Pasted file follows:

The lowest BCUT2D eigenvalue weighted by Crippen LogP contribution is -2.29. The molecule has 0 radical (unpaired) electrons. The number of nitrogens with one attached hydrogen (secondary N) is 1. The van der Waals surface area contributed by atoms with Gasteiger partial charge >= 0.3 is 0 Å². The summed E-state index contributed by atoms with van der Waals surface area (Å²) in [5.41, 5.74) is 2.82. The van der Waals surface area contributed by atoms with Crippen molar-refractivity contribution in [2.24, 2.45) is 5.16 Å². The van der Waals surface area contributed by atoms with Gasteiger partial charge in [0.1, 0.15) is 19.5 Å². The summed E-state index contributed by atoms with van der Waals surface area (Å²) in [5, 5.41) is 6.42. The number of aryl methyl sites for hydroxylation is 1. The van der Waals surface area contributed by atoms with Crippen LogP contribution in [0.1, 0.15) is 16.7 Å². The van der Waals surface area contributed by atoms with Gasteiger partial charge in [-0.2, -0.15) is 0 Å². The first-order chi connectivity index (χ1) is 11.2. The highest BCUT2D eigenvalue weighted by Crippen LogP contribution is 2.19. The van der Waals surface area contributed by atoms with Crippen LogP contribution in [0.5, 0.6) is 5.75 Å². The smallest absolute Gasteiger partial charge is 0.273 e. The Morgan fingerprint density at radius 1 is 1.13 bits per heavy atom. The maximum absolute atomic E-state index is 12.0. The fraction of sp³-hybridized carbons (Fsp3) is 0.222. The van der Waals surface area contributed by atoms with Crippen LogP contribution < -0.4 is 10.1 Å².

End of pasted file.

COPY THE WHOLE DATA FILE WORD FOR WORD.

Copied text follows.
The lowest BCUT2D eigenvalue weighted by Crippen LogP contribution is -2.29. The molecule has 0 radical (unpaired) electrons. The number of nitrogens with one attached hydrogen (secondary N) is 1. The van der Waals surface area contributed by atoms with Gasteiger partial charge >= 0.3 is 0 Å². The summed E-state index contributed by atoms with van der Waals surface area (Å²) in [5.41, 5.74) is 2.82. The van der Waals surface area contributed by atoms with Crippen molar-refractivity contribution in [2.24, 2.45) is 5.16 Å². The van der Waals surface area contributed by atoms with Gasteiger partial charge in [0.1, 0.15) is 19.5 Å². The summed E-state index contributed by atoms with van der Waals surface area (Å²) in [5, 5.41) is 6.42. The number of aryl methyl sites for hydroxylation is 1. The van der Waals surface area contributed by atoms with Crippen LogP contribution in [0.1, 0.15) is 16.7 Å². The van der Waals surface area contributed by atoms with Gasteiger partial charge in [-0.2, -0.15) is 0 Å². The first-order chi connectivity index (χ1) is 11.2. The highest BCUT2D eigenvalue weighted by Crippen LogP contribution is 2.19. The van der Waals surface area contributed by atoms with Crippen LogP contribution in [0.5, 0.6) is 5.75 Å². The smallest absolute Gasteiger partial charge is 0.273 e. The Morgan fingerprint density at radius 1 is 1.13 bits per heavy atom. The maximum absolute atomic E-state index is 12.0. The fraction of sp³-hybridized carbons (Fsp3) is 0.222. The van der Waals surface area contributed by atoms with Crippen LogP contribution < -0.4 is 10.1 Å².